Construction has started on the inclusive playground at Liberty Park. The $600K project is part of the $40 million bond issue passed last year by the citizens of Sapulpa and is the brainchild of Parks Director Jody Baker.
So what is an inclusive playground?
According to inclusive playgrounds.net, an inclusive playground is “a universally designed, sensory-rich environment that enables children to develop physically, socially and emotionally. An engaging place that provides the just-right level of challenge and offers opportunities to succeed. A place that goes beyond minimum accessibility to create play experiences that meet a variety of needs and interests.
Inclusive play areas also allow adults of varying ages and abilities to actively engage with the children in their care. The playground can become a truly multi-generational gathering space for community enjoyment, socialization, healthy bodies, and imaginative fun.”
There are many benefits of inclusive play areas. They are also a godsend for parents with disabilities and older parents and grandparents who wish to engage in playtime activities with the children in their care.
Inclusive playgrounds utilize parking lots, restrooms, and pathways that are accessible to people of varying abilities.
Baker passionately described the attributes of the new playground.
He told Sapulpa Times that the new facility is only the second playground in the county to make the play area equipment navigable for those who have impaired vision. “We are creating actual guide arrows on the posts that have braille in there, so when a person comes up to a hole, they can actually feel the braille and see if it’s a slide or a climber. [The City of] Norman did it first and we will have the second.”
When asked for his definition of an inclusive playground, Baker said: “It includes everyone—all abilities, all ages, everyone. It is for those not just with physical limitations, but also cognitive, social—every kid can find a place to play on this playground.” He also noted that one of the slides allows a parent to slide down with his or her child.
Baker commented: “Whenever you say inclusive playground, all of a sudden you hear: ‘Oh, I have a cousin that has cerebral palsy,’ or ‘I have a friend who has a kid who is on the autism spectrum.’ It is amazing when you build a playground for everyone. Everyone knows a person who could play on this playground…it is remarkable.”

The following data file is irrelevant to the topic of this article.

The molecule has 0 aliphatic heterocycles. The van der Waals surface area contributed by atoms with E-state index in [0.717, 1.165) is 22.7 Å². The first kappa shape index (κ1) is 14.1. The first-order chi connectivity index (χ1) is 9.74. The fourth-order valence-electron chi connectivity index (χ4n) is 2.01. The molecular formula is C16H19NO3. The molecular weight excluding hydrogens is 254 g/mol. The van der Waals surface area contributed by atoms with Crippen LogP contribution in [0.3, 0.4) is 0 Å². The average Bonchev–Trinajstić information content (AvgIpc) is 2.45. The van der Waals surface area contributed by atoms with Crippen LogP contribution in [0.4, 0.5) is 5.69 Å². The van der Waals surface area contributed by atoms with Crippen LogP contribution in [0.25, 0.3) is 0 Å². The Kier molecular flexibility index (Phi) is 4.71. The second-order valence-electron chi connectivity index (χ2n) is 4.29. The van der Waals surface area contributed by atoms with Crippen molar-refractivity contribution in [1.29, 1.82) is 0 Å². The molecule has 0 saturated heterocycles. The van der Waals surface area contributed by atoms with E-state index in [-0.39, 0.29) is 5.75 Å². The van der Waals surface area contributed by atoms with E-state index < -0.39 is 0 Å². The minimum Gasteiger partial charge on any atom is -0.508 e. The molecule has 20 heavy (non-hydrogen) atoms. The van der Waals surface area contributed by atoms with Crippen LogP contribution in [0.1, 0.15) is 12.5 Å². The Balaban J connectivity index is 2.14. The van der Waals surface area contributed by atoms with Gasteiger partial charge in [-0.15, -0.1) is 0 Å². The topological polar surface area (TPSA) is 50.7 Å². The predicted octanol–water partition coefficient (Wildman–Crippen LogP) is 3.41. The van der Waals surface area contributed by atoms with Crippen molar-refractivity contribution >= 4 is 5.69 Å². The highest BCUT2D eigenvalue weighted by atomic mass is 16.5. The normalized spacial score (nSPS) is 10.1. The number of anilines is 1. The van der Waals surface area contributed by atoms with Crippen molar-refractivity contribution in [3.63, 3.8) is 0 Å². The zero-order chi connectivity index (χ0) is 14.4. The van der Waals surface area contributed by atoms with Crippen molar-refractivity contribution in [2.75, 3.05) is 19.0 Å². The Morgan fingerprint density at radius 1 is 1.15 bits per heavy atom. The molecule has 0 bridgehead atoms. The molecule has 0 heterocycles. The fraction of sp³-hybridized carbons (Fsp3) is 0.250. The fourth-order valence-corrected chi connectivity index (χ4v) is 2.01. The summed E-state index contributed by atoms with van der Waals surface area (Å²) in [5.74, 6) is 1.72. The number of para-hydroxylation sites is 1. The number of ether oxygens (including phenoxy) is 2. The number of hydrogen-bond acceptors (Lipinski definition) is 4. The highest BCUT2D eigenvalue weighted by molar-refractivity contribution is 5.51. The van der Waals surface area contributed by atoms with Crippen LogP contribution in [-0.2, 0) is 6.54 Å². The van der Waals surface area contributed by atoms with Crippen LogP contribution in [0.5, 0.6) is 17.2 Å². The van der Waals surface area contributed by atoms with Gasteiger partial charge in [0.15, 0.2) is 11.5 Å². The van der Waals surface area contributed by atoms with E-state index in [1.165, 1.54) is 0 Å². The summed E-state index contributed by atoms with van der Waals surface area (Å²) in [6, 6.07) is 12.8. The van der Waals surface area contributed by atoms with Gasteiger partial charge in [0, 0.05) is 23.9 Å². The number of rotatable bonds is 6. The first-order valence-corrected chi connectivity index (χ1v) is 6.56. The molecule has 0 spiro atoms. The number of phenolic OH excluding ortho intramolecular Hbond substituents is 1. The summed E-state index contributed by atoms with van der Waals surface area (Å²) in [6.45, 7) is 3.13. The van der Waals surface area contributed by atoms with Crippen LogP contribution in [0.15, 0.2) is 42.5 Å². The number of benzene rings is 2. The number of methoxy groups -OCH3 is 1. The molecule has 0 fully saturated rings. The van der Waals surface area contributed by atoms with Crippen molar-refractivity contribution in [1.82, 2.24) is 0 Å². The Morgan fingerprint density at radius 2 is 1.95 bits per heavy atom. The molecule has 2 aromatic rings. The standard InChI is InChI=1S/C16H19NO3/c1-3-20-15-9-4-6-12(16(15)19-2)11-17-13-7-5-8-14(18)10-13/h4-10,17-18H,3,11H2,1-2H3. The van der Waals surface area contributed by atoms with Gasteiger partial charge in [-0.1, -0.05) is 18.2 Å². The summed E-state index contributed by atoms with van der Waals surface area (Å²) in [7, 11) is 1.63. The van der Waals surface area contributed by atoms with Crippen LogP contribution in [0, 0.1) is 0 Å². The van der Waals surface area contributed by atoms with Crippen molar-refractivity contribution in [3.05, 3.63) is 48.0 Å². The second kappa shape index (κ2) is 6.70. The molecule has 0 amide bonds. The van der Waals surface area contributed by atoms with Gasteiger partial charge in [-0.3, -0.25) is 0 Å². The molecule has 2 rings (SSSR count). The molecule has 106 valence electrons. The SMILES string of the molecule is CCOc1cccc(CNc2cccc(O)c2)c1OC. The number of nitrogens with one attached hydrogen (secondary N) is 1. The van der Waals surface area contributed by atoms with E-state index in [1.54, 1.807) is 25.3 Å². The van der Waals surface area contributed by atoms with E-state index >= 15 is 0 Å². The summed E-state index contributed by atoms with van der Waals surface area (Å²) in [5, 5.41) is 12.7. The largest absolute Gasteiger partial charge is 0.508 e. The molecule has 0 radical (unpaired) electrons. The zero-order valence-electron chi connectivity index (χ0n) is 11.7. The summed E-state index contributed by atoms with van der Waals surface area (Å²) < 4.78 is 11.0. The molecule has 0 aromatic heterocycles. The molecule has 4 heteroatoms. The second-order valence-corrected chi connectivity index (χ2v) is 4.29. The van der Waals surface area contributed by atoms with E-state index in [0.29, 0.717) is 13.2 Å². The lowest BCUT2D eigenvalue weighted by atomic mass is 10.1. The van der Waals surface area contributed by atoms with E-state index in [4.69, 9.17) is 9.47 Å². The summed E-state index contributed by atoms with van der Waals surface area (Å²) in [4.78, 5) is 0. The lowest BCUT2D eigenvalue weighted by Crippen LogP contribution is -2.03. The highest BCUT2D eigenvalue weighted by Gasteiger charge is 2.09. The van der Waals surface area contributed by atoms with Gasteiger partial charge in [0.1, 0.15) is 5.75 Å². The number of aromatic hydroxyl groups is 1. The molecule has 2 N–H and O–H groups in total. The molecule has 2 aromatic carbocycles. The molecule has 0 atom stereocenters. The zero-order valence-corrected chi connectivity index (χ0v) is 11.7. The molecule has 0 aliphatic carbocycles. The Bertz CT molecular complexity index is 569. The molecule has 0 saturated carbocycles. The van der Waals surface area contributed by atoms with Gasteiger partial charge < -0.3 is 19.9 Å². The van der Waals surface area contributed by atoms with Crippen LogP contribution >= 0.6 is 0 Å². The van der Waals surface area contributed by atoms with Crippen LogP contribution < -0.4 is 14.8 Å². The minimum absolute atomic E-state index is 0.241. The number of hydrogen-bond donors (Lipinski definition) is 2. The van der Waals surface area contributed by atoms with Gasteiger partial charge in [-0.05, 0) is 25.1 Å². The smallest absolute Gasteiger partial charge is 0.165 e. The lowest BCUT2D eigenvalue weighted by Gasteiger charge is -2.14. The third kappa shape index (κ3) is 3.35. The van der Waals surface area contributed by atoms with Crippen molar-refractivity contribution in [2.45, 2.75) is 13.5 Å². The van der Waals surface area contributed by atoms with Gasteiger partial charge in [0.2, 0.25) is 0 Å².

Baker explained the difference between merely being ADA (American with Disabilities Act) compliant and being inclusive. “ADA only requires us to put a transfer in. So, a normal playground requirement through ADA is that we have a spot where you can transfer from your wheelchair to the play structure.” He said with the new inclusive playground, patrons can utilize the whole structure “via wheelchair, crutches, or anything else. The greatest thing is that when you get to the top, a slide requires a transfer, and we have a transfer from the platform onto the slide. If you need to get up onto a slide, out of a device, or off of something, and you need a transfer, it is built onto the playground. You won’t have to go all the way over there to enjoy a slide and not have a [way to get on].” According to Baker, only one piece of equipment will not have a built-in transfer. He told Sapulpa Times about an electronic game from Europe that will be installed at the playground. “It uses a camera and a cellular network to actually play games with the kids. The camera projects down and kids interact with a mat that has colors and numbers. Kids can play games with the computer.”
He emphasized that the camera is only used to play games and not to store any information.
“The great thing is we can see how many games were played and which ones were the popular ones. We can select a button on the website and change the game out.”
Baker exclaimed, “It’s a fantastically designed playground!”